When it comes to drug charges, possession is one of the lesser charges you can face. Even though these charges might not seem as bad as trafficking charges or even selling charges, you must still work on getting a defense together if you plan to fight against them. The strategy you use for your defense should be based on the circumstances of the case and the points that you need to call into question.
After the death of Freddie Gray, the Department of Justice began a probe into the city of Baltimore, Maryland. This probe was recently released and shows that the police department in that city routinely violated citizens' rights. Those violations, which included conducting unlawful stops, are a point that some defendants might be able to use in their defense strategies.
Drug possession charges are some serious charges that can often come to people in a desperate situation. People who are addicted to drugs often think that there isn't anything that they won't do just to get their next hit. This often leads them to do things they wouldn't normally do. When they are finally caught with drugs on them, they might end up facing drug possession charges.
The sentencing guidelines in the state are what the court uses to determine the length of a sentence that a person receives for a particular criminal act. In some cases, such as when a person is charged with a minor theft case or a drug case, the sentencing guidelines are particularly harsh. That means that the prison population is teeming with people who might need treatment or other help instead of simply being thrown into prison.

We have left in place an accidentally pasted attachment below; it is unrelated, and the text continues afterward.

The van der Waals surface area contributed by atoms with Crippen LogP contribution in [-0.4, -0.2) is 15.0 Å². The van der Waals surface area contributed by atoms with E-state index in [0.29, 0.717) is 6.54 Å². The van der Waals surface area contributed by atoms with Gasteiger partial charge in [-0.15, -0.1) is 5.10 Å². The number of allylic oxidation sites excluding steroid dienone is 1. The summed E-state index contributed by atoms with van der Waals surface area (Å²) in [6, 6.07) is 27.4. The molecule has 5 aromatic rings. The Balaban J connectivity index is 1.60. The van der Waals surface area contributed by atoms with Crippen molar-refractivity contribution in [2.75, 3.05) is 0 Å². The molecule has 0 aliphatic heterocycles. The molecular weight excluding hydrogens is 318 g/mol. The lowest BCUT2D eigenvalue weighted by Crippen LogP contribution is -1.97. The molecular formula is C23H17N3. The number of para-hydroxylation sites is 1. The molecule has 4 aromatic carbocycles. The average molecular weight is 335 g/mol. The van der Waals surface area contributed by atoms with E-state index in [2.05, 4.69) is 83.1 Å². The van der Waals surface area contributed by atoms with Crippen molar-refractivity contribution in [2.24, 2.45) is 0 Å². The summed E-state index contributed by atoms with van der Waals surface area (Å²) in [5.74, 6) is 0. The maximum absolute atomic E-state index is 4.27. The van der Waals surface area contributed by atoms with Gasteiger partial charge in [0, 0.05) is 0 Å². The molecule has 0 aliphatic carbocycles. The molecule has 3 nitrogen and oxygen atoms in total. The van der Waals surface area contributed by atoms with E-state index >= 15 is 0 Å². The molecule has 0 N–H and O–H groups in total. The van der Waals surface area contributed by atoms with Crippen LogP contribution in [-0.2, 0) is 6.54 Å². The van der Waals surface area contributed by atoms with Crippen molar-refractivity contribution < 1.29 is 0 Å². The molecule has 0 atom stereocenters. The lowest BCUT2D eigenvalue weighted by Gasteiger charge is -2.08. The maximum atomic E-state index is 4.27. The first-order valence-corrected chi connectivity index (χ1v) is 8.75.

When it is time for you to fight against drug charges, you have to decide if you are going to have a pro se defense or if you are going to be represented by an attorney. You might be tempted to represent yourself, which is a pro se defense, but that might not be the best option for your case. There are several things that a defense attorney can do that you might not be able to do.
When you are facing drug charges, there are several aspects of your life that are on the line. One of these is your freedom. Many drug charges come with the possibility of time in jail or prison. That is often the primary factor that people worry about when they are facing criminal charges in Maryland. We know that most people who are facing drug charges want to minimize the penalties they face. This is possible in some cases. We can help you learn about the options that you have in your case that might minimize the penalties you face.
Evidence in a trial is the backbone of the prosecution's case. It is also usually the backbone of the defense's case. Much of the evidence that is used in criminal trial is scientific evidence or forensic evidence. Both of these play a crucial role in the criminal justice system.
We have often mentioned how a big problem with the criminal justice system's method for dealing with drug charges is that many people who are facing drug charges have an addiction problem. That means that without proper help, those defendants are likely going to re-offend. A recent proposal about how drug treatment payments are made through the Medicaid reimbursement system could have a significant impact on how many drug addicts are able to get the help they need to overcome the addiction and avoid having to face criminal charges.
In our previous blog post, we discussed some of the trends that were found in a federal sentencing report. If you recall, crack cocaine and cocaine topped the list of drugs associated with federal inmates who were serving prison sentences. Federal laws aren't the only laws that cover cocaine-related charges. Maryland also has laws pertaining to cocaine-related incidents.
Federal drug charges are serious criminal charges that carry the possibility of lengthy jail sentences upon a conviction. The reality is that drug convictions on the federal level carry with them an average of more than 11 years in prison. For convictions on marijuana charges alone, the average prison sentence is over 7 years.